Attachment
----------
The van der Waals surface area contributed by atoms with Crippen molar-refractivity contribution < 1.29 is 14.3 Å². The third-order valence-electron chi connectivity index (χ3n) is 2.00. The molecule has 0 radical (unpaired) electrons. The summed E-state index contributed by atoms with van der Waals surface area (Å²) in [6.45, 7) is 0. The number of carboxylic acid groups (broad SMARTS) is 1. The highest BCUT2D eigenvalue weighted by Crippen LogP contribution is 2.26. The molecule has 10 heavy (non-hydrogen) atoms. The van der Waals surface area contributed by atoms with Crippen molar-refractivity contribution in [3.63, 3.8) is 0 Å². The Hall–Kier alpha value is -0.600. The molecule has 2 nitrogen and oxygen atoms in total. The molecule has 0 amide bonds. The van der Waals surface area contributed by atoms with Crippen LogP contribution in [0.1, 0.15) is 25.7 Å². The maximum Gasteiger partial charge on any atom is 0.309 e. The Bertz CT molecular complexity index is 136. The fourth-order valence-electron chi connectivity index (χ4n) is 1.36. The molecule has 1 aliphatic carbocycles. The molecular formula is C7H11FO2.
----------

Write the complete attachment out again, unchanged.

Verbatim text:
The van der Waals surface area contributed by atoms with Crippen molar-refractivity contribution < 1.29 is 14.3 Å². The third-order valence-electron chi connectivity index (χ3n) is 2.00. The molecule has 0 radical (unpaired) electrons. The summed E-state index contributed by atoms with van der Waals surface area (Å²) in [6.45, 7) is 0. The number of carboxylic acid groups (broad SMARTS) is 1. The highest BCUT2D eigenvalue weighted by Crippen LogP contribution is 2.26. The molecule has 10 heavy (non-hydrogen) atoms. The van der Waals surface area contributed by atoms with Crippen molar-refractivity contribution in [3.63, 3.8) is 0 Å². The Hall–Kier alpha value is -0.600. The molecule has 2 nitrogen and oxygen atoms in total. The molecule has 0 amide bonds. The van der Waals surface area contributed by atoms with Crippen LogP contribution in [0.1, 0.15) is 25.7 Å². The maximum Gasteiger partial charge on any atom is 0.309 e. The Bertz CT molecular complexity index is 136. The fourth-order valence-electron chi connectivity index (χ4n) is 1.36. The molecule has 1 aliphatic carbocycles. The molecular formula is C7H11FO2.